The Internet is being used by the American Watch Association (AWA) to combat a serious problem in the U.S. watch and jewelry trades—the sharp decline in trained watchmakers. The AWA has created a Web site (www.watchmakereducation.com) to connect prospective students with schools that provide such training.
There are an estimated 5,000 to 6,000 trained U.S. watchmakers, half of whom are expected to retire in the next 10 to 20 years. But North America’s 11 watch training schools graduate only about 80 people each year, little more than half their enrollment capacity. Watch industry experts say four to six times that many graduates are needed annually for the foreseeable future.
That’s why AWA—the lobbying group for America’s watch brands—is promoting watchmaker training, says Emilio Collado, AWA’s executive director. “It’s essential that our member companies and their authorized retailers have trained watchmakers, to provide quality maintenance and service,” he tells JCK. “But with the loss of 50% or more of existing watchmakers in the next several years, we’ll need a much-greater-than-average infusion of new ones and, therefore, greater enrollment of qualified students.
“So, we’re trying with this new Web site—coupled with our individual member companies’ efforts to provide funding, technical expertise, and equipment to watchmaker schools—to play a part in meeting this demand.”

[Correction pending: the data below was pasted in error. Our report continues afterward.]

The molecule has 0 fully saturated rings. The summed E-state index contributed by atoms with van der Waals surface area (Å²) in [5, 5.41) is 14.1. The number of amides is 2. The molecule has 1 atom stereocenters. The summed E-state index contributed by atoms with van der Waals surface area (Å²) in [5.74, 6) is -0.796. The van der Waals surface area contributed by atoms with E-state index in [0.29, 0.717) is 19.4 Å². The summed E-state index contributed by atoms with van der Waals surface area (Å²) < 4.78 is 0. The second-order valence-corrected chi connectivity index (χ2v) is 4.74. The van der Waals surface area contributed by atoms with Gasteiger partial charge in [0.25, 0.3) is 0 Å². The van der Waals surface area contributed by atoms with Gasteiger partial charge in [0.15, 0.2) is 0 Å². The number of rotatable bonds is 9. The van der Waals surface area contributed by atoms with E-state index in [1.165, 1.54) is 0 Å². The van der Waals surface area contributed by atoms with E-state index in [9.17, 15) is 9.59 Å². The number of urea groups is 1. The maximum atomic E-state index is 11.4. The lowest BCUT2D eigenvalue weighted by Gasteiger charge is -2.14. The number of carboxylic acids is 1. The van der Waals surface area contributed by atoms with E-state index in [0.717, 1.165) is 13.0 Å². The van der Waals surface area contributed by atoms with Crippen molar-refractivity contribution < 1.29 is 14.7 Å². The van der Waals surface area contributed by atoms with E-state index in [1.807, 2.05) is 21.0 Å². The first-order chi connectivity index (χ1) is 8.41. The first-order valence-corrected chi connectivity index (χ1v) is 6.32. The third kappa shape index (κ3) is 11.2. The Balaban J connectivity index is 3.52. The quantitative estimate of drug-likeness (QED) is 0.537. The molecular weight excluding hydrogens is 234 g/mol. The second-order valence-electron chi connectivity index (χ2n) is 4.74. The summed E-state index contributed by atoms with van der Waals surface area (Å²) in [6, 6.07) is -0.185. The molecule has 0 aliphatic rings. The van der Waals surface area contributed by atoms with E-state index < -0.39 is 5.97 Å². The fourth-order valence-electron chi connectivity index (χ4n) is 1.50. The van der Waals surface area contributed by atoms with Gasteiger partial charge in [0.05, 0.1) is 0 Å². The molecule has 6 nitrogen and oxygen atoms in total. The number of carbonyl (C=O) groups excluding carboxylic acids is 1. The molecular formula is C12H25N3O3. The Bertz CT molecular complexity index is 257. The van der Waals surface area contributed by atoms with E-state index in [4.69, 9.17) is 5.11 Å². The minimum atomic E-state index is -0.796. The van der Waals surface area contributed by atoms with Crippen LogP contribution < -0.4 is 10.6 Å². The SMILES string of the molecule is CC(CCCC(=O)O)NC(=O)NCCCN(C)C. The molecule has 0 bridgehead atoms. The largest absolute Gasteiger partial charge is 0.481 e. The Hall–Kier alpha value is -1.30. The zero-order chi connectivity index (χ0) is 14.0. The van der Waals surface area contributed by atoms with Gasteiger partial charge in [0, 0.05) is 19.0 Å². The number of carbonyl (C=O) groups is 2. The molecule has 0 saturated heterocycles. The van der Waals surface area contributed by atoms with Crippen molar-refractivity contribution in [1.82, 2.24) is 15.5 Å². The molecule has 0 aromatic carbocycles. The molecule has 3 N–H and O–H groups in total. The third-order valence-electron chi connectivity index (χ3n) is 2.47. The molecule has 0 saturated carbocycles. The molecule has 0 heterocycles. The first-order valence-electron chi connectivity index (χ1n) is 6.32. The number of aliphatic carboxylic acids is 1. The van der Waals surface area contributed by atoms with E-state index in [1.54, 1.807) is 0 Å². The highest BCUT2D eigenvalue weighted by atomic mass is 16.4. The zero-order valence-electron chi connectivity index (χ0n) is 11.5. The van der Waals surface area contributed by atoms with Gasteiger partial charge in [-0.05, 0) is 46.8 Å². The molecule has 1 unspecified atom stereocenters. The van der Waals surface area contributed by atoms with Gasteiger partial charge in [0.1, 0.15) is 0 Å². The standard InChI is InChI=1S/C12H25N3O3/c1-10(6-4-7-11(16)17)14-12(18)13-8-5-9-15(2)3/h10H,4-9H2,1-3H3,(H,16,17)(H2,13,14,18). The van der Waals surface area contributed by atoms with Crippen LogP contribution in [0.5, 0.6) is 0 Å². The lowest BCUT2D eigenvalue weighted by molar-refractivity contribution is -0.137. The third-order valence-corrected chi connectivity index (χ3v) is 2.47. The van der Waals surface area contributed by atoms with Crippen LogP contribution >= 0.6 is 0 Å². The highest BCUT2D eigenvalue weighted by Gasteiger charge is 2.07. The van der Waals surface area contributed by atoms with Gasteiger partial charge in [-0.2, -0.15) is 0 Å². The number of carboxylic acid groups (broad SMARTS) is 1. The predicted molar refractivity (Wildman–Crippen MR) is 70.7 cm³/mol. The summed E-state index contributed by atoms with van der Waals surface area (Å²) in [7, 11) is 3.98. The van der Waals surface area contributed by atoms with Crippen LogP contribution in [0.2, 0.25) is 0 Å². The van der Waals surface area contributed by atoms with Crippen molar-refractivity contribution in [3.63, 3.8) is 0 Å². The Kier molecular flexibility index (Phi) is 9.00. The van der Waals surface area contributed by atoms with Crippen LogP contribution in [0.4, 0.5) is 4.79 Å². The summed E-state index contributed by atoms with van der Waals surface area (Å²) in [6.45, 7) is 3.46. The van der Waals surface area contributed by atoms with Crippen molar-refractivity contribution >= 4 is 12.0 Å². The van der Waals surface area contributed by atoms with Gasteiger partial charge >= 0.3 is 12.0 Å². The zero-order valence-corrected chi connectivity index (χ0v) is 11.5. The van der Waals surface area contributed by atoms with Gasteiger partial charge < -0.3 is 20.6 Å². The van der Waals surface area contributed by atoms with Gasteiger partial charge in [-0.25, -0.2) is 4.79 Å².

The Watchmaker Education in North America Web site includes a mini-course on watch and watchmaking basics (written by watch industry journalist Norma Buchanan); a report on the shortage of U.S. watchmakers; and information on watchmaker certification and on the Watchmakers of Switzerland Training and Education Program (WOSTEP), the international standard for watchmaker training. There is a list of watch schools in the United States and Canada to “help students and high school guidance counselors locate qualified schools,” says Collado.
The site has been up since September and is already getting about 100 hits per month.
To increase awareness of the site, AWA has contracted online search engines Google and Overture to put it at the top of the response list for people seeking information on “watchmakers” or “watchmaking.” AWA has asked its 65 member companies as well as the American Watch Institute (AWI) to link their own Web sites to it. And AWA has asked Jewelers of America to link the site to JA’s Web site and include the AWA site in JA’s new outreach program to attract young people to careers in the jewelry industry.